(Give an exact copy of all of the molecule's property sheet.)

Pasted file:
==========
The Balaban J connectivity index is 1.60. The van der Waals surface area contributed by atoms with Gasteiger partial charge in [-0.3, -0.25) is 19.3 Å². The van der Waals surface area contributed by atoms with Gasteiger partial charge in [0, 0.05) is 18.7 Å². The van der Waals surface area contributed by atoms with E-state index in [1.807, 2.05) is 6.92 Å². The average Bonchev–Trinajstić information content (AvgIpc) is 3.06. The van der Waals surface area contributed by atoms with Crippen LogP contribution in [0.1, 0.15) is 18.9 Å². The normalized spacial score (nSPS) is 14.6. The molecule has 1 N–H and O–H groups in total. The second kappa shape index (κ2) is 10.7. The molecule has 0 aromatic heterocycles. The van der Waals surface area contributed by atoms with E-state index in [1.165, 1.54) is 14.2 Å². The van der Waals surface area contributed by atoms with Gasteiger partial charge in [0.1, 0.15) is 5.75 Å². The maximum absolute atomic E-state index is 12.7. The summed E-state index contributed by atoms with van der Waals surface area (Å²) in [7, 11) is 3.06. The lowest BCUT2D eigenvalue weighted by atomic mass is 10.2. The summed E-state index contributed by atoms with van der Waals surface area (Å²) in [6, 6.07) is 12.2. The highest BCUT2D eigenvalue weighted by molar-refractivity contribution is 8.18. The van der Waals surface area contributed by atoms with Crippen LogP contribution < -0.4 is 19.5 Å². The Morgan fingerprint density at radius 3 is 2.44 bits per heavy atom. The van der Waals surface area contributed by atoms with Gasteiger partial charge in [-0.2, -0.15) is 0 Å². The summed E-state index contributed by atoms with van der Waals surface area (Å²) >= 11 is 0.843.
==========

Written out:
The Balaban J connectivity index is 1.60. The van der Waals surface area contributed by atoms with Gasteiger partial charge in [-0.3, -0.25) is 19.3 Å². The van der Waals surface area contributed by atoms with Gasteiger partial charge in [0, 0.05) is 18.7 Å². The van der Waals surface area contributed by atoms with E-state index in [1.807, 2.05) is 6.92 Å². The average Bonchev–Trinajstić information content (AvgIpc) is 3.06. The van der Waals surface area contributed by atoms with Crippen LogP contribution in [0.1, 0.15) is 18.9 Å². The normalized spacial score (nSPS) is 14.6. The molecule has 1 N–H and O–H groups in total. The second kappa shape index (κ2) is 10.7. The molecule has 0 aromatic heterocycles. The van der Waals surface area contributed by atoms with E-state index in [1.165, 1.54) is 14.2 Å². The van der Waals surface area contributed by atoms with Gasteiger partial charge in [0.1, 0.15) is 5.75 Å². The maximum absolute atomic E-state index is 12.7. The summed E-state index contributed by atoms with van der Waals surface area (Å²) in [7, 11) is 3.06. The lowest BCUT2D eigenvalue weighted by atomic mass is 10.2. The summed E-state index contributed by atoms with van der Waals surface area (Å²) in [6, 6.07) is 12.2. The highest BCUT2D eigenvalue weighted by molar-refractivity contribution is 8.18. The van der Waals surface area contributed by atoms with Crippen LogP contribution < -0.4 is 19.5 Å². The Morgan fingerprint density at radius 3 is 2.44 bits per heavy atom. The van der Waals surface area contributed by atoms with Gasteiger partial charge in [-0.2, -0.15) is 0 Å². The summed E-state index contributed by atoms with van der Waals surface area (Å²) >= 11 is 0.843.